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Protocol reduces sternal wound infections in children by 61 percent

28.02.2012
A two-year effort to prevent infections in children healing from cardiac surgery reduced sternum infections by 61 percent, a San Antonio researcher announced at the Cardiology 2012 conference Feb. 23 in Orlando, Fla.

Faculty from UT Medicine San Antonio carried out a new infection-control protocol for 308 children who underwent sternotomies at CHRISTUS Santa Rosa Children's Hospital between 2009 and 2011. UT Medicine is the clinical practice of the School of Medicine at The University of Texas Health Science Center San Antonio.

Approach to children not standardized

A sternotomy is a surgical incision through the sternum. This particular study was the follow-up to an initial nationwide, multi-institutional study carried out by the group in 2009. The first study revealed that programs across the country had no standardized manner in which to prevent sternal wound infections (Annals of Thoracic Surgery 2011; 91:799-804). "This was noted to be of concern, as the adult cardiac surgical population has well-described protocols to prevent such infections," said S. Adil Husain, M.D., of UT Medicine San Antonio. He is associate professor of cardiothoracic surgery in the School of Medicine.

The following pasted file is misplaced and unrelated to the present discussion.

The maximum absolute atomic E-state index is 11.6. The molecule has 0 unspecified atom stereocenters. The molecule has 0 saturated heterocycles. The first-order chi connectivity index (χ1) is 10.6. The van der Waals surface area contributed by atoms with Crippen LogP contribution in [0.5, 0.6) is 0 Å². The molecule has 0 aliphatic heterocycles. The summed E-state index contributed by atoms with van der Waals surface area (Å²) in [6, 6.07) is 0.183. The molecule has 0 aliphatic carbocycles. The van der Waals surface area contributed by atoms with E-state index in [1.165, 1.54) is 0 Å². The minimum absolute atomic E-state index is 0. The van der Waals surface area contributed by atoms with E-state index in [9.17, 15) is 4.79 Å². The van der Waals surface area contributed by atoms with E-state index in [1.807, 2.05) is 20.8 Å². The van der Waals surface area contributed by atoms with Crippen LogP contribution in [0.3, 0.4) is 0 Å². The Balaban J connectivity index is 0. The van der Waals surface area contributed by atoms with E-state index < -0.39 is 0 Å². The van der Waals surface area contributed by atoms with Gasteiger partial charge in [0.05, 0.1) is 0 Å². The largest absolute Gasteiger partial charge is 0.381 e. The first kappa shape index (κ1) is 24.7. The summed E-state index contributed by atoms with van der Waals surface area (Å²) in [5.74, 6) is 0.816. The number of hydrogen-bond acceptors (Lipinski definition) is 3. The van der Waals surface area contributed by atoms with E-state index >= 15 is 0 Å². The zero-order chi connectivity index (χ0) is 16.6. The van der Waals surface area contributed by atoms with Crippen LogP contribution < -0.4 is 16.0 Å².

Multiple interventions implemented

The protocol tested in the follow-up study included preoperative baths with a skin disinfectant, the use of disposable, single-use electrodes, and administration of antibiotics no longer than an hour before the start of surgery. The number of sternal wound infections decreased from 14 the first year of the study to five the second year.

The sternum, also called the breastbone, anchors the rib cage protecting the heart and lungs. To correct congenital heart defects, surgeons in many cases must break open the sternum to gain access to the operation site. More than 350 pediatric cardiac surgical cases are performed annually at the children's hospital with the sternum being opened at least 75 percent of the time.